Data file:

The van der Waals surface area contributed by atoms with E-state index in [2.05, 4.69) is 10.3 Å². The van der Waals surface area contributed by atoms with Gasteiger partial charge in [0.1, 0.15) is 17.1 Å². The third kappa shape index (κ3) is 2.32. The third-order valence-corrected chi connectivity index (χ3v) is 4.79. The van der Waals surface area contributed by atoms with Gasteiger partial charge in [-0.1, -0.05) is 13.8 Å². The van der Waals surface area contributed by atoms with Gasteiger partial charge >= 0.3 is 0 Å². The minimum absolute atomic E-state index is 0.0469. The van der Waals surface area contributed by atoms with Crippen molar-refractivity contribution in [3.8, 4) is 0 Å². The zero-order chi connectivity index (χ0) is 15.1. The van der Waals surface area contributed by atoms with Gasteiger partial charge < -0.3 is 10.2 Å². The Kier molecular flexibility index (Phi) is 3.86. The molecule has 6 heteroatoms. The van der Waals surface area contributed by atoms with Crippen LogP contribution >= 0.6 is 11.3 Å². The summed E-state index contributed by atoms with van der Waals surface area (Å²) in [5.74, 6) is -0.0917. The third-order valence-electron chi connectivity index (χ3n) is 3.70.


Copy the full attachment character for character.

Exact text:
The van der Waals surface area contributed by atoms with E-state index in [2.05, 4.69) is 10.3 Å². The van der Waals surface area contributed by atoms with Gasteiger partial charge in [0.1, 0.15) is 17.1 Å². The third kappa shape index (κ3) is 2.32. The third-order valence-corrected chi connectivity index (χ3v) is 4.79. The van der Waals surface area contributed by atoms with Gasteiger partial charge in [-0.1, -0.05) is 13.8 Å². The van der Waals surface area contributed by atoms with Gasteiger partial charge >= 0.3 is 0 Å². The minimum absolute atomic E-state index is 0.0469. The van der Waals surface area contributed by atoms with Crippen molar-refractivity contribution in [3.8, 4) is 0 Å². The zero-order chi connectivity index (χ0) is 15.1. The van der Waals surface area contributed by atoms with Gasteiger partial charge < -0.3 is 10.2 Å². The Kier molecular flexibility index (Phi) is 3.86. The molecule has 6 heteroatoms. The van der Waals surface area contributed by atoms with Crippen LogP contribution >= 0.6 is 11.3 Å². The summed E-state index contributed by atoms with van der Waals surface area (Å²) in [5.74, 6) is -0.0917. The third-order valence-electron chi connectivity index (χ3n) is 3.70.